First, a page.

Friday, January 27, 2012
I am just updating my sources. I know I am supposed to have more, and technically have some things I could use as sources, but nothing that I really want to put on here. I mean, I have another ten or so books I have read, but they are not different enough that I could really label them as great sources for my project. More scholarly sources are forthcoming in abundance shortly.
Ashcroft, Bill, Gareth Griffiths, and Helen Tiffin. The Empire Writes Back. 2nd ed. New York: Routledge, 2008. Print.
This book serves as a primer for the topic of post-colonial literature. It does not cover everything and does not go into intense detail, but it is a great introduction to the topic. It defined post-colonial literature very well. For my project it serves as an excellent reference point for how I consider Indian literature. Its relevance will vary depending on what I focus on, but the foundation of what the West thinks of Indian literature has been enlightening.
Shanghvi, Siddharth Dhanvant. The Lost Flamingoes of Bombay. New York: St. Martin’s Griffin, 2010. Print.
This text is really more of a good representative a of a series of texts I have been reading. They are kind of grouped by theme. I did not consciously choose them for this theme, but it is something I have been noticing that often appears in Indian writing. The Lost Flamingoes of Bombay focuses on love and relationships. Perhaps because of the tradition of arranged marriages, India has developed a very unique and distinct way of portraying choice based relationships. The kind of things that go along with these depictions have so far been fairly consistent across Indian literature. It is something I am following and could be important to my project.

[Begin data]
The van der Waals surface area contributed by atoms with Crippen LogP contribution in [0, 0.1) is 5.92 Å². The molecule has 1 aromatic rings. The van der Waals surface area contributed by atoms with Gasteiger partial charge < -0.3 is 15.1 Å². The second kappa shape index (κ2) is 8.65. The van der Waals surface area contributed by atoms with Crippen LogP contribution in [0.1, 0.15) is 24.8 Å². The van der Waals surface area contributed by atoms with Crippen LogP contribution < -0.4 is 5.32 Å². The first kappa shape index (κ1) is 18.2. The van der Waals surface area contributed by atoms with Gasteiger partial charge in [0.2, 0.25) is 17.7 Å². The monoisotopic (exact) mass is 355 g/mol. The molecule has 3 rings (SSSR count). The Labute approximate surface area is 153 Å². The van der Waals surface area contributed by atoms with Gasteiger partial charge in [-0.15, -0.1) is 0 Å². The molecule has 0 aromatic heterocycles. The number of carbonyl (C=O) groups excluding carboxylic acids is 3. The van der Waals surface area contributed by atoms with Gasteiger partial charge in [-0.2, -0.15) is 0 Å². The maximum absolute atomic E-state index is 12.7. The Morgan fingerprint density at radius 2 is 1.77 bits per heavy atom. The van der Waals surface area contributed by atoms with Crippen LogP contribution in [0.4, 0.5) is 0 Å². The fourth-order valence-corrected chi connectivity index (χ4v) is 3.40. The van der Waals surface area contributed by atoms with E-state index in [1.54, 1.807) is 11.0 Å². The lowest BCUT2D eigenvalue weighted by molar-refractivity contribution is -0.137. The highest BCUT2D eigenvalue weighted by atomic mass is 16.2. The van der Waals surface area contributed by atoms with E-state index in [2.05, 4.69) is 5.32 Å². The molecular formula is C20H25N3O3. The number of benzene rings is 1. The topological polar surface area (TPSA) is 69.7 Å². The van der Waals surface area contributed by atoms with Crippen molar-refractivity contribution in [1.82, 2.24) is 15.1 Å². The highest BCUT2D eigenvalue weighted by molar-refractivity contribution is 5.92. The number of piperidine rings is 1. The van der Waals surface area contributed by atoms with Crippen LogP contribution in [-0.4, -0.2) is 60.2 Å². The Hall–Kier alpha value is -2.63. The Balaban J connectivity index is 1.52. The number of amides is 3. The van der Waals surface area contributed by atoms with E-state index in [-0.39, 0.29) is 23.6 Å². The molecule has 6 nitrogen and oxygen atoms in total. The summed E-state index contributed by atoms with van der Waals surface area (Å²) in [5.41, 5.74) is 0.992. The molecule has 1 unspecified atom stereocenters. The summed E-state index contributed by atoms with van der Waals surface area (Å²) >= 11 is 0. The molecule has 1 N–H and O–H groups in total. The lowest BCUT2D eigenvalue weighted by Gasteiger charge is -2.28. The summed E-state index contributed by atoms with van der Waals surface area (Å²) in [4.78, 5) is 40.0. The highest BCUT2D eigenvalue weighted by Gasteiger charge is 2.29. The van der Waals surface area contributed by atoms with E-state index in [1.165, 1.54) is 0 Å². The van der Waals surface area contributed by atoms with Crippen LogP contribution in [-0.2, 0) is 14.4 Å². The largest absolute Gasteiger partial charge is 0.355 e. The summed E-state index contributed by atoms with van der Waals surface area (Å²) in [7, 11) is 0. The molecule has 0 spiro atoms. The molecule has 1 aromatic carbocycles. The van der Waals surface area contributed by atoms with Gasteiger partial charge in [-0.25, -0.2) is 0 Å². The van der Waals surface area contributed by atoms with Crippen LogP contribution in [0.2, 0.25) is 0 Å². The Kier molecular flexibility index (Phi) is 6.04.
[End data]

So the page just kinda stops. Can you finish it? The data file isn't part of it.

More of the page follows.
Dalrymple, William. Nine Lives: In Search of the Sacred in Modern India. New York: Vintage Departures, 2009. Print.
Nine Lives presents an interesting take on travel writing and ethnography. Dalrymple wrote the story of nine people from nine different somewhat obscure or marginalized religious groups in India. His attempt was to try to get out of the way and just let the people's story be the focus. While I will not be studying any of these religious groups, his approach has bearing on my project. The way he presents the stories is an interesting approach to what amounts to scientific data, however it does raise questions about whether or not it is possible to succeed at presenting information from a completely unbiased way and to not interfere at all, even unintentionally, with the data.
Patel, Sanjay. The Little Book of Hindu Deities. New York: Penguin, 2006. Print
This book serves as a primer of sorts to Hinduism, or at least their gods and a few other important things. It goes through all the major gods and some of the stories of Hindu theology. All of this directly relates to daily life in India, and also to some of the themes and ideas recorded in Indian literature, even by Muslim and Christian authors. This was a great reference for just getting introduced to the myriad of gods that make up the Hindu pantheon.